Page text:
Tuesday, 7 October 2014

I had a little fig tree nothing would it bear ...


September has been kind to my fig tree as it has been bathed in warm sun throughout the whole month.There has been little breeze and temperatures have been relatively high for the time of year. It has been a record breaking month in terms of hours of sunshine. The wellather changed dramatically at the weekend and Autumn started with a vengeance, with a drop in temperature, torrential rain and high winds in certain parts of the country.


Because the weather has been so benign, flowering periods have been extended and seasonal dieback has been slowed right down. Like the Bedding is still going strong as are late summer flowerers like dahlias. There has been no real frost as yet to check growth.


The fig tree, like everything else in the garden, has enjoyed these conditions, and has continued to grow with the heady mix of warmth and a little rain. Other parts of the country have had so little rain that growth has been affected by drought conditions, but here in deepest Lincolnshire, the mix has been just great.



Little figlets have continued to swell and develop, but, correct me if I am wrong, these would ripen in January time in a hotter clime, so they have no chance here !

Like the nut tree in the nursery rhyme , though, my little fig tree has not been prolific. In fact it produced only one fig all season! That was not silver or gold, but was admittedly delicious, if short lived ! Hands up, it was mainly my fault with my over zealous pruning ! I have high hopes for next season.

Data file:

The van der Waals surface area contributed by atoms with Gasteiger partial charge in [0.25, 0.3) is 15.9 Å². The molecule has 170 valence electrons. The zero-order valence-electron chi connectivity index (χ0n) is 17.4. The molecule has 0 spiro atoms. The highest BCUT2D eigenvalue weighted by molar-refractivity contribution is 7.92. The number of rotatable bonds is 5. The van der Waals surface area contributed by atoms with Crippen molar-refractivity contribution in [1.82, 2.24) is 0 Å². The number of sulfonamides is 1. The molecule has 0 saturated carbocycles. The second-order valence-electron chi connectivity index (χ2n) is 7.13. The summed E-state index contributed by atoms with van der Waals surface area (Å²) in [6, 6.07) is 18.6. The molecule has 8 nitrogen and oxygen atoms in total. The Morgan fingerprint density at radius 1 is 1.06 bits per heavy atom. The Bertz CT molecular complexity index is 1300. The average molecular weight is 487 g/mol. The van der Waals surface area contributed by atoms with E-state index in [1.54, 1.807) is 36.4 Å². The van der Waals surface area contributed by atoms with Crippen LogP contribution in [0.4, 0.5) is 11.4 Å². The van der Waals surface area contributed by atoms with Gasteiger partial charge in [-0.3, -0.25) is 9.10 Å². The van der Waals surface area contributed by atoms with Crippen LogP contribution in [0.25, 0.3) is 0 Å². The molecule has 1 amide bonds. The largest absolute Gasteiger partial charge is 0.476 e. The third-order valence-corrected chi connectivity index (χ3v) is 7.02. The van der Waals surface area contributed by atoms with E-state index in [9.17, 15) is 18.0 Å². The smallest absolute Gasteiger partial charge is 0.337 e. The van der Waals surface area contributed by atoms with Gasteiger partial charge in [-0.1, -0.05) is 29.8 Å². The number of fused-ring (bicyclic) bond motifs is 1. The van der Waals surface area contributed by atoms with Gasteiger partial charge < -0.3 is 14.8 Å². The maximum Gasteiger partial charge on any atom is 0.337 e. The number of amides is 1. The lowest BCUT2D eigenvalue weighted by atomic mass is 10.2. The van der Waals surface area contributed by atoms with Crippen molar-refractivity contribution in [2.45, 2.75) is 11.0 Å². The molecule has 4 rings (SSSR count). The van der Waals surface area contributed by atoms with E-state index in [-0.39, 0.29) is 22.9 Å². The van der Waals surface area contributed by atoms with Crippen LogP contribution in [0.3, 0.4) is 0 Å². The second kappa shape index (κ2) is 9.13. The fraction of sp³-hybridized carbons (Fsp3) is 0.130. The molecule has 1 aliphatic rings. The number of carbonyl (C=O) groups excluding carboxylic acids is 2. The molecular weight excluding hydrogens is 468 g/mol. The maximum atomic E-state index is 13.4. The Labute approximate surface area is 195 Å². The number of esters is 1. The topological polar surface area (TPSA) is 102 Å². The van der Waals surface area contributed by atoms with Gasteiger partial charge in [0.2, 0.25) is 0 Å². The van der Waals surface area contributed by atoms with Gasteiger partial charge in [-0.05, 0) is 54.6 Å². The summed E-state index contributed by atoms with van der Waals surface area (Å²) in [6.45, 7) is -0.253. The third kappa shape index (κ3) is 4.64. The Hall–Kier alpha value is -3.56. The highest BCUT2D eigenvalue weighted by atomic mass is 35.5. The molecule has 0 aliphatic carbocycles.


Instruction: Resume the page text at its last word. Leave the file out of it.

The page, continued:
The fig tree is looking the healthiest it has looked all season, and is lush and well foliated.

Looking at it now, it is hard to remember how sad it looked in Spring, as it had very sparse foliage due to my, erm, pruning, I'm ashamed to say. Well it overcame that hurdle and began to grow strongly in late Spring, only to be knocked back again, as the shed roof was renewed. It had to be cut back again to give the roofer clear access, and even had to be prised away from the wall at one point.


It all goes to show what a tough cookie this tree is, and I have developed a new respect for it, having seen it recover so heroically from adversity.


The  'Polish Spirit' clematis which twines through the fig tree, has also taken a battering and had to be cut down when the shed was reroofed. I wasn't unduly worried as it is a well established plant, but it did sulk for a couple of months before making an appearance again.


There is no sign of autumn in the foliage as yet, and both the fig leaves and the clematis leaves are still a very fresh strong green, unchanged from earlier in the season. Cooler night time temperatures will no doubt work their colour- changing magic soon! I expect that the photos next month, of my fig tree, and many of the trees being followed in the 'Tree following' meme will look very different.

You can check out the huge diversity of trees over at Lucy's lovely blog 'Loose and leafy', and many thanks to her for hosting the meme every month.